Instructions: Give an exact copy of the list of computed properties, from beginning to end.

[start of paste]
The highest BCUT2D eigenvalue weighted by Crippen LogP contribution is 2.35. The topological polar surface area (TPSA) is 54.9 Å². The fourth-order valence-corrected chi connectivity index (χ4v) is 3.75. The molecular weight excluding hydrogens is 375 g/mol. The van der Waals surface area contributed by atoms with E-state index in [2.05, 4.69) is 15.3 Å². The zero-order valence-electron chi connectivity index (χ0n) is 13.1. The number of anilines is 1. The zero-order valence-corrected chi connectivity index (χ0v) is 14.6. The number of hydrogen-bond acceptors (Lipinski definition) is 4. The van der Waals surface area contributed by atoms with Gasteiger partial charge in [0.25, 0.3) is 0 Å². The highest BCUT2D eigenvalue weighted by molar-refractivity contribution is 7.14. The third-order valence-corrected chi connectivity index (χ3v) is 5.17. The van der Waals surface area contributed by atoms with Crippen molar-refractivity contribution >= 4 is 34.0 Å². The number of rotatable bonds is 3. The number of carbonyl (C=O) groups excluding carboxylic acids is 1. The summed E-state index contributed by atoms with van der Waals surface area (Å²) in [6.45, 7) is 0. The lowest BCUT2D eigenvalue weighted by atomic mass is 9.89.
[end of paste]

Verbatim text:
The highest BCUT2D eigenvalue weighted by Crippen LogP contribution is 2.35. The topological polar surface area (TPSA) is 54.9 Å². The fourth-order valence-corrected chi connectivity index (χ4v) is 3.75. The molecular weight excluding hydrogens is 375 g/mol. The van der Waals surface area contributed by atoms with E-state index in [2.05, 4.69) is 15.3 Å². The zero-order valence-electron chi connectivity index (χ0n) is 13.1. The number of anilines is 1. The zero-order valence-corrected chi connectivity index (χ0v) is 14.6. The number of hydrogen-bond acceptors (Lipinski definition) is 4. The van der Waals surface area contributed by atoms with Gasteiger partial charge in [0.25, 0.3) is 0 Å². The highest BCUT2D eigenvalue weighted by molar-refractivity contribution is 7.14. The third-order valence-corrected chi connectivity index (χ3v) is 5.17. The van der Waals surface area contributed by atoms with Crippen molar-refractivity contribution >= 4 is 34.0 Å². The number of rotatable bonds is 3. The number of carbonyl (C=O) groups excluding carboxylic acids is 1. The summed E-state index contributed by atoms with van der Waals surface area (Å²) in [6.45, 7) is 0. The lowest BCUT2D eigenvalue weighted by atomic mass is 9.89.